Our favourite books of 2014

Poetry collections, Man Booker shortlisters, two votes for We are all completely Beside Ourselves and a novel that will have you speaking ‘a kind of Danish Dutch’. 26ers bring you their most enjoyable reads of the year.


we-are-completely-beside-ouWe are all Completely Beside Ourselves

Karen Joy Fowler’s novel about sibling love and rivalry was shortlisted for the Man Booker Prize 2014. I won’t say too much about it for fear of ruining the brilliant twist. But Fowler’s quirky humour and narrative technique kept me gripped.


to-rise-againTo Rise Again at a Decent Hour

Another from the Man Booker shortlist. Joshua Ferris’ novel about a disillusioned dentist from New York had me LOLing from start to finish. I thought it was a brilliant piece of writing. Funny and touching at the same time. And it changed the way I think about flossing.

Laura Hunter


the-children-actFavourite books this year: Tale for the Time Being – Ruth Ozeki and The Children Act, Ian McKewen.

Kate B Hall


the-bone-clocksI’m still obsessed with Elena Ferrante’s My Brilliant Friend and The Story of a New Name. I also loved Donna Tart’s Goldfinch, David Mitchell’s The Bone Clocks and was late to enjoy Hilary Mantel. I loved Emily Berry’s first poetry collection – Dear Boy.

Elen Lewis


We are all completely beside ourselves – Karen Joy Fowler

The Rosie Project – Graeme Simsion

Very different, but both enjoyable and intriguing stories told from a remarkable perspective. Just my tuppence ha’penny. I’m still trying to get through The Goldfinch…

Olivia Keetch


The My Struggle series by Karl Ove Knausgaard (‘A Death in the Family’, ‘A Man in Love’, ‘Boyhood Island’)

It doesn’t sound promising. Thirty pages or so on cleaning your dead father’s house. The same on a trip to a shoddy theme park with three small children. But once you stop anticipating the usual dramatic peaks, Knausgaard subtly draws you in. He investigates the clash between his desire to write and his family’s demands, his impulse to move from fiction to non-fiction, and the problems of being a plain-speaking Norwegian in politically correct Stockholm. As the everyday life of a stubborn, isolationist author, it’s fascinating.

Fiona Thompson


Breath, Tim Winton

If you have ever been attracted to pushing the boundaries in life, whether it’s to risk life and limb, or it’s to put yourself out there for your convictions, Tim Winton’s Breath should be on your list of books to read. I love it for Winton’s command of very figurative language to describe the poetry of both surfing and solitude.

June Mong


the-wakeThe Wake

Can you remember what it was like when you learned to read? You read out loud. One – word – at – a – time. And having heard the words with your outside ears your inner ear made sentences and sense of them. And your inner eye filled in the spaces between the words with imaginative visions.

This week, I experienced this remarkable feeling again, a conscious experience of learning to read (and hear) a very old language, the eald anglisc of a man who refused to be conquered by ‘the frenc bastard geeyome’.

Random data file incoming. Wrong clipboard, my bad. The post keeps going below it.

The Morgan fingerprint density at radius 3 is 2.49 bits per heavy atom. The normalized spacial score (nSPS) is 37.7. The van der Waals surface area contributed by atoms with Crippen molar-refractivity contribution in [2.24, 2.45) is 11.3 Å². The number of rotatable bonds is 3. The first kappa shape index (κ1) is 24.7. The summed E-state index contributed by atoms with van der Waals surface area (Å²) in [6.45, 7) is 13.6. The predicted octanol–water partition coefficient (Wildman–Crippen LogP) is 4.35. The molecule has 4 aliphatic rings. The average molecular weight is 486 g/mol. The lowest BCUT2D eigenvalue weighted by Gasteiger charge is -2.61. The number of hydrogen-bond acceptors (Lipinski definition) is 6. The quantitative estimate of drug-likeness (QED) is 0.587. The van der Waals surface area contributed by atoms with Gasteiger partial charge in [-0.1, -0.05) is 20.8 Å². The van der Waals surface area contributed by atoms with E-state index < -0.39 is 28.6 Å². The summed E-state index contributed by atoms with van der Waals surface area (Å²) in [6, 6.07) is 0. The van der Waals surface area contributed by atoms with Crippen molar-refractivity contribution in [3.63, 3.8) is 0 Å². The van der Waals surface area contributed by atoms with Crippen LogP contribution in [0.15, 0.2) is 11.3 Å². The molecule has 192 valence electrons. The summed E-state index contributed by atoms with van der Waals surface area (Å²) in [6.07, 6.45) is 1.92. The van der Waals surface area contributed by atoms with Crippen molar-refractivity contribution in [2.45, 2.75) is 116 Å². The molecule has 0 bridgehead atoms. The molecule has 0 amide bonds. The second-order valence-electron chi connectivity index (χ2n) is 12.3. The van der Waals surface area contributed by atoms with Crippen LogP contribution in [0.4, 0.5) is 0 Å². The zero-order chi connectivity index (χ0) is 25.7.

The conquered are always silenced. It is the winners who live to tell the tales. But Paul Kingsnorth, in The Wake, has chosen to tell the tale of the Norman invasion and conquest of England through the strange, ‘shadow’ voice of Buccmaster of Holland (old Lincolnshire) and his band of ‘grene men’, English guerrilla fighters. Set in the fenns and holts, of East Anglia, Buccmaster hankers after the eald ways, the wild ways of the great nature gods.

Buccmaster is an anti-hero. He is not always sympathetic or likeable. Many of his ways and attitudes are not ours. He is proud and paranoid, with reason, and so he resists an inevitable future. But it is his voice and his strange language that makes the past comes to life. Kingsnorth has invented a ‘shadow’ tongue for Buccmaster. It is a version of Old English, updated so as to be understandable for the modern reader. Buccmaster’s words are wyrd words, strange, poetic words that invoke, provoke and evoke the desolation of a genocide that took place, not in some far off country, but in the very villages and towns we live in today.

It was a struggle to read this book. It is a book that must be read aloud. (Yes, I was by myself.) I had to learn the language. The unfamiliar spelling, the syntax and the lack of punctuation makes for slow progress at first but soon I recognised repeated words and phrases. They became familiar and my reading became more fluent and my accent more, well, a kind of Danish Dutch. But the effect of hearing the words, working out their pace and rhythm, finding a speech pattern, accents and all, was to find a place and time that was uncannily revealed to me.

The Wake is a page-turner, it is a violent adventure story after all, but it is a slow, slow page-turner. I started to piece together a past, oral culture. I recognised the origins of our modern words and of our modern blended culture. As I put each word together to create sentences containing a single idea, I made sense of the tale that was being told, piece by piece, idea by idea. I began to understand the meaning of what was lost and is not lost.

The Wake is published by Unbound, the crowd-funded publisher. Conventional, commercial publishers would not, could not, take the risk of publishing such an unconventional book. Congratulations Unbound. As an archaeologist who lived and worked in the fens, I am very happy to nominate The Wake as my Book of The Year for members of 26.

Faye Sharpe

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